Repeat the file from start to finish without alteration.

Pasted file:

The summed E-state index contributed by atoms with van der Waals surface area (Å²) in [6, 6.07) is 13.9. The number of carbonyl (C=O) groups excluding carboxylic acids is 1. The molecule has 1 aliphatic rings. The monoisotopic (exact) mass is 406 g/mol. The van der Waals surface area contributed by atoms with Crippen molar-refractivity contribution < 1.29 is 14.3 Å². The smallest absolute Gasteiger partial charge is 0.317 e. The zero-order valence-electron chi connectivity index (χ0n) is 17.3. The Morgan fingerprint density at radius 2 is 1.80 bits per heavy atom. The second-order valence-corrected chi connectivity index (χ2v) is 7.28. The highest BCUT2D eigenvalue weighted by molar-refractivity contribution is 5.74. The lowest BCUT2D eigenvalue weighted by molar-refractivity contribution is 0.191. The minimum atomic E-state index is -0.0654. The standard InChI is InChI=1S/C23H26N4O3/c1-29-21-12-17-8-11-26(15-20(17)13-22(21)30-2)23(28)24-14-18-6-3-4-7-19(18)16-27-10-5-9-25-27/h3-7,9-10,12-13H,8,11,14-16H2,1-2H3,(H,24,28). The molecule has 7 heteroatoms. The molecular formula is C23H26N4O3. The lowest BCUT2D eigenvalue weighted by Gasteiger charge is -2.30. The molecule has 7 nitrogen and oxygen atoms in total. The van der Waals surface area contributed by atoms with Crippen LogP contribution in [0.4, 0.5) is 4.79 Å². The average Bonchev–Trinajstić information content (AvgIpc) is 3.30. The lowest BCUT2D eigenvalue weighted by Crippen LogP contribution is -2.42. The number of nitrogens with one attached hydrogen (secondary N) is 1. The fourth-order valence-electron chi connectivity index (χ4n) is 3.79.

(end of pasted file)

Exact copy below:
The summed E-state index contributed by atoms with van der Waals surface area (Å²) in [6, 6.07) is 13.9. The number of carbonyl (C=O) groups excluding carboxylic acids is 1. The molecule has 1 aliphatic rings. The monoisotopic (exact) mass is 406 g/mol. The van der Waals surface area contributed by atoms with Crippen molar-refractivity contribution < 1.29 is 14.3 Å². The smallest absolute Gasteiger partial charge is 0.317 e. The zero-order valence-electron chi connectivity index (χ0n) is 17.3. The Morgan fingerprint density at radius 2 is 1.80 bits per heavy atom. The second-order valence-corrected chi connectivity index (χ2v) is 7.28. The highest BCUT2D eigenvalue weighted by molar-refractivity contribution is 5.74. The lowest BCUT2D eigenvalue weighted by molar-refractivity contribution is 0.191. The minimum atomic E-state index is -0.0654. The standard InChI is InChI=1S/C23H26N4O3/c1-29-21-12-17-8-11-26(15-20(17)13-22(21)30-2)23(28)24-14-18-6-3-4-7-19(18)16-27-10-5-9-25-27/h3-7,9-10,12-13H,8,11,14-16H2,1-2H3,(H,24,28). The molecule has 7 heteroatoms. The molecular formula is C23H26N4O3. The lowest BCUT2D eigenvalue weighted by Gasteiger charge is -2.30. The molecule has 7 nitrogen and oxygen atoms in total. The van der Waals surface area contributed by atoms with Crippen LogP contribution in [0.4, 0.5) is 4.79 Å². The average Bonchev–Trinajstić information content (AvgIpc) is 3.30. The lowest BCUT2D eigenvalue weighted by Crippen LogP contribution is -2.42. The number of nitrogens with one attached hydrogen (secondary N) is 1. The fourth-order valence-electron chi connectivity index (χ4n) is 3.79.